The testimony of the presidents of Harvard, the University of Pennsylvania, and MIT before Congress on Dec. 5 produced an explosion of criticism. Much of it was focused on the hypocrisy of the presidents asserting a commitment to freedom of speech when it is so obvious that their institutions regularly ignore that commitment when speech offends progressive sensibilities. Penn’s president, Liz Magill, was in the unenviable position of trying to explain how Penn’s policy could permit the advocacy of the genocide of the Jews at the very moment that Penn was attempting to fire law professor Amy Wax for making racially offensive comments.
The outraged response to the presidents’ testimony produced a flood of illustrations of how elite universities suppress the expression of ideas that challenge progressive dogma. The critics attribute this to the capture of higher education by woke ideologues. But this Manichaean view does not reflect the reality of everyday life in the academy, and is not necessary to explain the patent ineffectiveness of university speech policies.
The simpler explanation is that universities have poorly structured incentive systems.
University speech policies are designed to protect the expression of ideas. University harassment policies prohibit conduct directed to an individual that creates an intimidating, hostile, or offensive educational environment. Therefore, by definition, the general expression of ideas that are not directed to individuals cannot constitute harassment.
The problem is not the difficulty in making this distinction, but who is called upon to make it.
The reason universities have speech policies is to restrain the ability of university administrators to suppress offensive or unpopular speech. Yet, the parties charged with enforcing these policies are university administrators — deans and diversity, equity and inclusion (DEI) officials. It does not require us to impute any ill-will to these administrators to recognize that they have a conflict of interest. Those tasked with sanctioning speech that crosses the line into prohibited conduct should not be making the decision as to whether the speech crosses the line into prohibited conduct.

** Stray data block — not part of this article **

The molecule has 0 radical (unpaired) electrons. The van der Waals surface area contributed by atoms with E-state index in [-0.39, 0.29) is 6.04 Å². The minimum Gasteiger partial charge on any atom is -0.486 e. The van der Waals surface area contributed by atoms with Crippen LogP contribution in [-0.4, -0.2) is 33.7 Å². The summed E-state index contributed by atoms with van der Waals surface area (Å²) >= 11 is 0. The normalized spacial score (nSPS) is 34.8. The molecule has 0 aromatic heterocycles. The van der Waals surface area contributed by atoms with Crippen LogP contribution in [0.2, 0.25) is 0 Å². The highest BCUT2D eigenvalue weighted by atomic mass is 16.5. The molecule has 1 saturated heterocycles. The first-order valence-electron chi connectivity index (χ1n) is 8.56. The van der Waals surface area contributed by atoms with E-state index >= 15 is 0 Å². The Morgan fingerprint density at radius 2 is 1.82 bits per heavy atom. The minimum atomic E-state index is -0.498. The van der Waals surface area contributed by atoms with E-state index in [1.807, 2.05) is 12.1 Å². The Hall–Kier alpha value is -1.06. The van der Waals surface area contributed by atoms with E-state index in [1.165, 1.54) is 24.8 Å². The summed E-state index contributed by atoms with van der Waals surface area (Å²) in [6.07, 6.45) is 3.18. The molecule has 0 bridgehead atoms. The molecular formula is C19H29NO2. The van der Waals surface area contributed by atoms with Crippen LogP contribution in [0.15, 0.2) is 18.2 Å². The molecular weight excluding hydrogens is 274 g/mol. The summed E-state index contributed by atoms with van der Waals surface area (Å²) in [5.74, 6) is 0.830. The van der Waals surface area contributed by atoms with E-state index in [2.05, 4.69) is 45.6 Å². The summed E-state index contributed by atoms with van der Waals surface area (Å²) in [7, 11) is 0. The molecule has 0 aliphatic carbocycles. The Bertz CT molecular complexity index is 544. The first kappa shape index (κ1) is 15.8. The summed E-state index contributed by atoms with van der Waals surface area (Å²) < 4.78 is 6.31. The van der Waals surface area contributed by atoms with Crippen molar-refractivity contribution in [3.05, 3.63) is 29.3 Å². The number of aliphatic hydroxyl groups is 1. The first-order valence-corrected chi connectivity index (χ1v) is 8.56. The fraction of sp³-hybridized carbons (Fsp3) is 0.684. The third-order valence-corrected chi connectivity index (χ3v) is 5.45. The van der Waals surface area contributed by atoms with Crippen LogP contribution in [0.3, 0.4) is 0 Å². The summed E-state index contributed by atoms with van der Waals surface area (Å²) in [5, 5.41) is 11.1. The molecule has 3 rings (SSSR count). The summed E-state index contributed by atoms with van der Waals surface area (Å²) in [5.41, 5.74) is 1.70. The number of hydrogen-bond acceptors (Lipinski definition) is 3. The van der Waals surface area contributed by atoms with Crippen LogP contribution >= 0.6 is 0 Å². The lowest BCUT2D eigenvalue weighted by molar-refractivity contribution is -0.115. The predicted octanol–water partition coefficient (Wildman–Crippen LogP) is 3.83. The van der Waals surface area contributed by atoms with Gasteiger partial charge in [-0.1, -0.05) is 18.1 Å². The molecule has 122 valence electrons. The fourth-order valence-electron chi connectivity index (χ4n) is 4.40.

Fortunately, there is a simple reform that can resolve this conflict of interest: the introduction of an initial review panel.
Before a member of the university community can be investigated for something he or she has written or said, the matter should be referred to an initial review panel. This panel consists of individuals who have a good understanding of both the university’s speech policy and its harassment policy, and are neutral in the sense that their only incentive is to determine which policy applies. If the panel determines that the matter exclusively concerns speech protected by the university’s speech policy, it dismisses the complaint. If the panel determines that the matter involves conduct directed toward an individual or individuals, it refers the matter to DEI officials for investigation or the relevant dean for resolution.
Inserting an initial review panel into the disciplinary process changes the incentive structure of the university in a salutary way. It takes the decision as to whether offensive speech is protected out of the hands of those whose job it is to prevent offensive conduct, and places it in the hands of neutral parties whose only incentive is to make the correct jurisdictional judgment. This simple procedural reform can go a long way toward ensuring that a university’s speech policy is enforced in a consistent, even-handed manner. It can also save universities from unnecessary expense and rancor. Investigating and litigating matters that are clearly covered by the institution’s speech policy is damaging to the reputation of both the party being investigated and the university.
But the proposal’s greatest virtue is that it can easily be implemented and does not require a major shift in university zeitgeist to be effective. It has the felicitous effect of helping resolve the conflict over free speech on campus without having to fight a battle in the culture war.
John Hasnas is a professor of ethics at Georgetown’s McDonough School of Business and professor of law (by courtesy) at Georgetown Law.
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